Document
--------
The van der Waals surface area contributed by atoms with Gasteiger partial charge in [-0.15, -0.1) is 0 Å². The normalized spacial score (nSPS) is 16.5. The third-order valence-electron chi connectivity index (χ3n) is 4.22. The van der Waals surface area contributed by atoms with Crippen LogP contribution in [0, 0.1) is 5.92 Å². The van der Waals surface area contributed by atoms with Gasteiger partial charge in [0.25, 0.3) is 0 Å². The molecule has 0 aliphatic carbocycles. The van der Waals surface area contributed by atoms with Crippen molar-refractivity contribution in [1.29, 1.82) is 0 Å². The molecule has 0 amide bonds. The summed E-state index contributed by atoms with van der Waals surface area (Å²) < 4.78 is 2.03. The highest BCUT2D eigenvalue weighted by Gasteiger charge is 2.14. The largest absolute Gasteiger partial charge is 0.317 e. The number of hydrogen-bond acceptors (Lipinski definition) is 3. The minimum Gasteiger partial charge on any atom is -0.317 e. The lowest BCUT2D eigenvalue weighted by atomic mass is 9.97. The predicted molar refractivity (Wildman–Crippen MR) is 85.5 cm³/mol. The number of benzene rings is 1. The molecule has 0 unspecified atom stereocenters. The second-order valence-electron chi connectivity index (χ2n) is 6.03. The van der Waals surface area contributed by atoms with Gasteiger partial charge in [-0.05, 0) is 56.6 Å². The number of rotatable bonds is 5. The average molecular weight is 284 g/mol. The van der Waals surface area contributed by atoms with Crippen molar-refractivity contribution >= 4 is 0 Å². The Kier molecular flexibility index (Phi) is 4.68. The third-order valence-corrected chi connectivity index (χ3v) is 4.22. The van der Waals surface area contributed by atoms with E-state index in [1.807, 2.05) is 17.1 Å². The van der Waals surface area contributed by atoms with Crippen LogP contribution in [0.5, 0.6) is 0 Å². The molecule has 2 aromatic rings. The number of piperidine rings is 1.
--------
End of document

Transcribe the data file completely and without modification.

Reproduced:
The van der Waals surface area contributed by atoms with Gasteiger partial charge in [-0.15, -0.1) is 0 Å². The normalized spacial score (nSPS) is 16.5. The third-order valence-electron chi connectivity index (χ3n) is 4.22. The van der Waals surface area contributed by atoms with Crippen LogP contribution in [0, 0.1) is 5.92 Å². The van der Waals surface area contributed by atoms with Gasteiger partial charge in [0.25, 0.3) is 0 Å². The molecule has 0 aliphatic carbocycles. The van der Waals surface area contributed by atoms with Crippen molar-refractivity contribution in [1.29, 1.82) is 0 Å². The molecule has 0 amide bonds. The summed E-state index contributed by atoms with van der Waals surface area (Å²) < 4.78 is 2.03. The highest BCUT2D eigenvalue weighted by Gasteiger charge is 2.14. The largest absolute Gasteiger partial charge is 0.317 e. The number of hydrogen-bond acceptors (Lipinski definition) is 3. The minimum Gasteiger partial charge on any atom is -0.317 e. The lowest BCUT2D eigenvalue weighted by atomic mass is 9.97. The predicted molar refractivity (Wildman–Crippen MR) is 85.5 cm³/mol. The number of benzene rings is 1. The molecule has 0 unspecified atom stereocenters. The second-order valence-electron chi connectivity index (χ2n) is 6.03. The van der Waals surface area contributed by atoms with Gasteiger partial charge in [-0.05, 0) is 56.6 Å². The number of rotatable bonds is 5. The average molecular weight is 284 g/mol. The van der Waals surface area contributed by atoms with Crippen molar-refractivity contribution >= 4 is 0 Å². The Kier molecular flexibility index (Phi) is 4.68. The third-order valence-corrected chi connectivity index (χ3v) is 4.22. The van der Waals surface area contributed by atoms with E-state index in [1.807, 2.05) is 17.1 Å². The van der Waals surface area contributed by atoms with Crippen LogP contribution in [0.5, 0.6) is 0 Å². The molecule has 2 aromatic rings. The number of piperidine rings is 1.